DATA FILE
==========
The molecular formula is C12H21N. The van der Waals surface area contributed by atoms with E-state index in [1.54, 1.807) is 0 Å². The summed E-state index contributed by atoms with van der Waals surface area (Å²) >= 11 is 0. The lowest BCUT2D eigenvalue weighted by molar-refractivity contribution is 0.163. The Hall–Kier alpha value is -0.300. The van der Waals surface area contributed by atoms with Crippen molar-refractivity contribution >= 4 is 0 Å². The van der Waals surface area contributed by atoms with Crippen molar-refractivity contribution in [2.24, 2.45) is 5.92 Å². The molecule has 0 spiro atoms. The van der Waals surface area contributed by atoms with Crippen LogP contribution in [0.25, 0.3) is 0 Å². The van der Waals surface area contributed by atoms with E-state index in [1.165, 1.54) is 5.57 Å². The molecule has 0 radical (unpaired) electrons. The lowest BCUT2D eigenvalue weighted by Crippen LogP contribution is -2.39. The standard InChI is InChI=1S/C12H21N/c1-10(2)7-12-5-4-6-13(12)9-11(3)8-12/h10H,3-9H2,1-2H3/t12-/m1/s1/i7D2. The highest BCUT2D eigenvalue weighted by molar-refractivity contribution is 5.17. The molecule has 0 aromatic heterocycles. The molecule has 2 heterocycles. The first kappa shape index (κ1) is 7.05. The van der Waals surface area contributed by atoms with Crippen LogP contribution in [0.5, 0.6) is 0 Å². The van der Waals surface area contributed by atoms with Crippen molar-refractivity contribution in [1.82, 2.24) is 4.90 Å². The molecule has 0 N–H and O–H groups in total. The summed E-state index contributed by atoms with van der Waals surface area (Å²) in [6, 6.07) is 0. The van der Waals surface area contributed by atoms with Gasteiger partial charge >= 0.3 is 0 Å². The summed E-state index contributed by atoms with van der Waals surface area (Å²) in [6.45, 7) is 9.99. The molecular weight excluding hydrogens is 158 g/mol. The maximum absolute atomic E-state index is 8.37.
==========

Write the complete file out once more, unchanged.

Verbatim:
The molecular formula is C12H21N. The van der Waals surface area contributed by atoms with E-state index in [1.54, 1.807) is 0 Å². The summed E-state index contributed by atoms with van der Waals surface area (Å²) >= 11 is 0. The lowest BCUT2D eigenvalue weighted by molar-refractivity contribution is 0.163. The Hall–Kier alpha value is -0.300. The van der Waals surface area contributed by atoms with Crippen molar-refractivity contribution >= 4 is 0 Å². The van der Waals surface area contributed by atoms with Crippen molar-refractivity contribution in [2.24, 2.45) is 5.92 Å². The molecule has 0 spiro atoms. The van der Waals surface area contributed by atoms with Crippen LogP contribution in [0.25, 0.3) is 0 Å². The van der Waals surface area contributed by atoms with E-state index in [1.165, 1.54) is 5.57 Å². The molecule has 0 radical (unpaired) electrons. The lowest BCUT2D eigenvalue weighted by Crippen LogP contribution is -2.39. The standard InChI is InChI=1S/C12H21N/c1-10(2)7-12-5-4-6-13(12)9-11(3)8-12/h10H,3-9H2,1-2H3/t12-/m1/s1/i7D2. The highest BCUT2D eigenvalue weighted by molar-refractivity contribution is 5.17. The molecule has 0 aromatic heterocycles. The molecule has 2 heterocycles. The first kappa shape index (κ1) is 7.05. The van der Waals surface area contributed by atoms with Crippen LogP contribution in [0.5, 0.6) is 0 Å². The van der Waals surface area contributed by atoms with Crippen molar-refractivity contribution in [1.82, 2.24) is 4.90 Å². The molecule has 0 N–H and O–H groups in total. The summed E-state index contributed by atoms with van der Waals surface area (Å²) in [6, 6.07) is 0. The van der Waals surface area contributed by atoms with Gasteiger partial charge >= 0.3 is 0 Å². The summed E-state index contributed by atoms with van der Waals surface area (Å²) in [6.45, 7) is 9.99. The molecular weight excluding hydrogens is 158 g/mol. The maximum absolute atomic E-state index is 8.37.